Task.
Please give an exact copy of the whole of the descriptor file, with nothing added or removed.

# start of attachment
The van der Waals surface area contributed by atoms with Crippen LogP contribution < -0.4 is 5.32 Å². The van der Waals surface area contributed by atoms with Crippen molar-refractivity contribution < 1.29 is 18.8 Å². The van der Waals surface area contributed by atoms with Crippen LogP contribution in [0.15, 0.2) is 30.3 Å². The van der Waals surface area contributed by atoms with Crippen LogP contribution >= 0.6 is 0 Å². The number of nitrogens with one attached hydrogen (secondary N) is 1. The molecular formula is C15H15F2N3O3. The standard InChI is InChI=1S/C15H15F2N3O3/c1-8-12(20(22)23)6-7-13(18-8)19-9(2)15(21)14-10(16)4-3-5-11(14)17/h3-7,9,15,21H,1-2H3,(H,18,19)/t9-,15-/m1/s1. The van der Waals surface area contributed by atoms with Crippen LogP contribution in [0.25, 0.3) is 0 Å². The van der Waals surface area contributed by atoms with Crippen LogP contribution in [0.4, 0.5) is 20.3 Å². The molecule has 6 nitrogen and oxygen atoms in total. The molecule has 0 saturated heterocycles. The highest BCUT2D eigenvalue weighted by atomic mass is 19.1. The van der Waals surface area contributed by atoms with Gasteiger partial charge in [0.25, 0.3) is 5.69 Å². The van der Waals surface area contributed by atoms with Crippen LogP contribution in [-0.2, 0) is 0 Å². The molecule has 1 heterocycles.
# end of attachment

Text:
The van der Waals surface area contributed by atoms with Crippen LogP contribution < -0.4 is 5.32 Å². The van der Waals surface area contributed by atoms with Crippen molar-refractivity contribution < 1.29 is 18.8 Å². The van der Waals surface area contributed by atoms with Crippen LogP contribution in [0.15, 0.2) is 30.3 Å². The van der Waals surface area contributed by atoms with Crippen LogP contribution >= 0.6 is 0 Å². The number of nitrogens with one attached hydrogen (secondary N) is 1. The molecular formula is C15H15F2N3O3. The standard InChI is InChI=1S/C15H15F2N3O3/c1-8-12(20(22)23)6-7-13(18-8)19-9(2)15(21)14-10(16)4-3-5-11(14)17/h3-7,9,15,21H,1-2H3,(H,18,19)/t9-,15-/m1/s1. The van der Waals surface area contributed by atoms with Crippen LogP contribution in [0.25, 0.3) is 0 Å². The van der Waals surface area contributed by atoms with Crippen LogP contribution in [0.4, 0.5) is 20.3 Å². The molecule has 6 nitrogen and oxygen atoms in total. The molecule has 0 saturated heterocycles. The highest BCUT2D eigenvalue weighted by atomic mass is 19.1. The van der Waals surface area contributed by atoms with Gasteiger partial charge in [0.25, 0.3) is 5.69 Å². The van der Waals surface area contributed by atoms with Crippen LogP contribution in [-0.2, 0) is 0 Å². The molecule has 1 heterocycles.